• In my mid-20s I had surgery to remove endometrial tissue that had grown outside of my uterus.
  • My doctor put me on medical menopause to help my body recover from the surgery.
  • It was only for six months, but it was brutal, physical and emotional.

“are you ok?” she asked my colleague, her blue eyes filled with confusion and worry. “You are bright red.”

We were halfway through facilitating that week’s “mommy and me” support group, and I was sweating and beyond a little flushed and experiencing full-on hot flashes. Had I had the foresight to dress dry and wished I hadn’t had my period in front of eight young mothers and their babies, I would have pulled my thick, fuzzy sweater around my neck.

But I was also young, just 25 years old, and sadly unprepared for what to expect from my body when I started taking monthly injections to help me heal. Menopause To wait for my return Endometriosis And Bay

I had surgery before the medical period

After surgically removing the endometrial tissue, right ovary and bladder outside the uterus, the gynecologist recommended that I go. LupronA monthly injection that medically forced my body into menopause by blocking the release of estrogen. I could give my body a chance to heal while slowing the growth of endometrial tissue and lesions.

“Let’s do it,” I said, a little relieved.

The hot flashes weren’t much worse than the symptoms. A six-month period was associated with a cold New England winter when I was a house-to-house social worker. I’ve found relief by putting the right amount of flaxseed in my iced coffee to manage constipation—an older friend warned me about the sedative effects of overdoing it—and rolling down the window when driving to clients’ homes.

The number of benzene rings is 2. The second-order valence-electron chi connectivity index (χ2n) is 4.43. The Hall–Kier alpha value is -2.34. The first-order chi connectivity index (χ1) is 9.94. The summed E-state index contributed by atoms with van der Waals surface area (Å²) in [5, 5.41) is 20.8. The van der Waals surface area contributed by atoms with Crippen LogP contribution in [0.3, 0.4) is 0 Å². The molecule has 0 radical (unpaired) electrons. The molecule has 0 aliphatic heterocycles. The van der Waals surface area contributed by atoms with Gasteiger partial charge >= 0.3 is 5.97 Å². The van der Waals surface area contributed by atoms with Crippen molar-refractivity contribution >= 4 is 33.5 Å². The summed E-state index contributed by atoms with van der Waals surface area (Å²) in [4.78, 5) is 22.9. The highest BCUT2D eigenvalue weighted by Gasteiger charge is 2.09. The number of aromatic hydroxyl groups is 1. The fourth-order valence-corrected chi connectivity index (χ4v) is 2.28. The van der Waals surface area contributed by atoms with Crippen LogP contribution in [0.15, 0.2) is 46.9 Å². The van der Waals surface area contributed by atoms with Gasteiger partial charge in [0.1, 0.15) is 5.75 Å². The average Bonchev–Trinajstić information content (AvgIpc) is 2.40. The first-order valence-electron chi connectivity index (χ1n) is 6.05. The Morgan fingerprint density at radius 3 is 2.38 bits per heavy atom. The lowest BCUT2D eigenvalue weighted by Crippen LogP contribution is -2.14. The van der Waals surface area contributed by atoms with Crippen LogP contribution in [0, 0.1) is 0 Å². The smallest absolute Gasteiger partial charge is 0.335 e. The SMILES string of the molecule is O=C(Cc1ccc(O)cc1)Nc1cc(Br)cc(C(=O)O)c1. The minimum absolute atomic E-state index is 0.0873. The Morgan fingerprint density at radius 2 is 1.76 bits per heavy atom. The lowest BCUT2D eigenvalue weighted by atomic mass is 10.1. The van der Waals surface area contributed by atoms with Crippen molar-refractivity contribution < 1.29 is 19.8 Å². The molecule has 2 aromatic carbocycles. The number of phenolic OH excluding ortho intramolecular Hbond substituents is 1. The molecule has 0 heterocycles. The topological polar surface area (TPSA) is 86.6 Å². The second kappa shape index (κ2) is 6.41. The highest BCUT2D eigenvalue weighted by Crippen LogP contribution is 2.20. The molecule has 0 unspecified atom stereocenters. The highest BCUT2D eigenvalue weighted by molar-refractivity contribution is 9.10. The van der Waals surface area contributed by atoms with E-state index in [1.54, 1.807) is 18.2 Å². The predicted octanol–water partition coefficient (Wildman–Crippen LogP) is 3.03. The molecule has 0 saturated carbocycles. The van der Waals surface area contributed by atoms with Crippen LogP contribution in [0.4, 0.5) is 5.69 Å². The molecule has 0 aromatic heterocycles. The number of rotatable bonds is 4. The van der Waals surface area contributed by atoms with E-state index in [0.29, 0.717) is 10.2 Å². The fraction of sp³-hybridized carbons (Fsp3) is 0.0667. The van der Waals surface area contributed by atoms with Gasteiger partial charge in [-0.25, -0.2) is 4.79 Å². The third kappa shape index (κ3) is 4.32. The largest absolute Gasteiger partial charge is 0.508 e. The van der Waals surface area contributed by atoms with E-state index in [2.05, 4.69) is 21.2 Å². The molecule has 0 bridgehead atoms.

But knowing that I might also experience night sweats, I didn’t realize that this meant I’d wake up soaking wet, my pajamas clinging to my body, my flat-ironed straight hair back into curls.

Little did I know how vivid, vivid, and violent my dreams would become until I woke up exhausted and thinking I needed to be admitted to a psychiatric hospital.

I gained weight, became depressed, and experienced brain fog. Many times I found myself completely lost in the middle of a conversation, my thoughts seeming to lose chain and link.

“where are you now?” One of my friends asked me. “You seem to be searching your mind for what to say now but you don’t even know what to search for.”

I was worried about going through real menopause.

After completing the Lupron injections, my body returned to its normal mid-20s state. I stopped having nightmares, the brain fog lifted, and I was no longer depressed. But I was left wondering if my experience with medical menopause was a sad preview of what life would be like when I experienced the real thing.

I’m currently in a slow descent into perimenopause, experiencing mood swings, occasional hot flashes and night sweats, and heavy but fast periods that come twice a month. Occasionally, there is a brief interruption in the chain while I speak.

But at 40, I’m no longer young, ready, or alone in what happens to my body. Many of my female friends and I have found comfort in our relationships with each other, our middle-aged bodies to share wisdom, affirmations or tampons for those unexpected moments, creating a sense of community. Our hormones and their effects on us, like midlife mercury retrograde, we lovingly blame for being forgetful or emotional or when we set the air conditioner to sub-zero temperatures.

“not at all youWe like to say, “These are hormones.”

Despite my experiences in the past, I no longer fear menopause. As I enter this next phase of my life, the power of female friendship is grounding me and helping me be brave as I think about what comes next.

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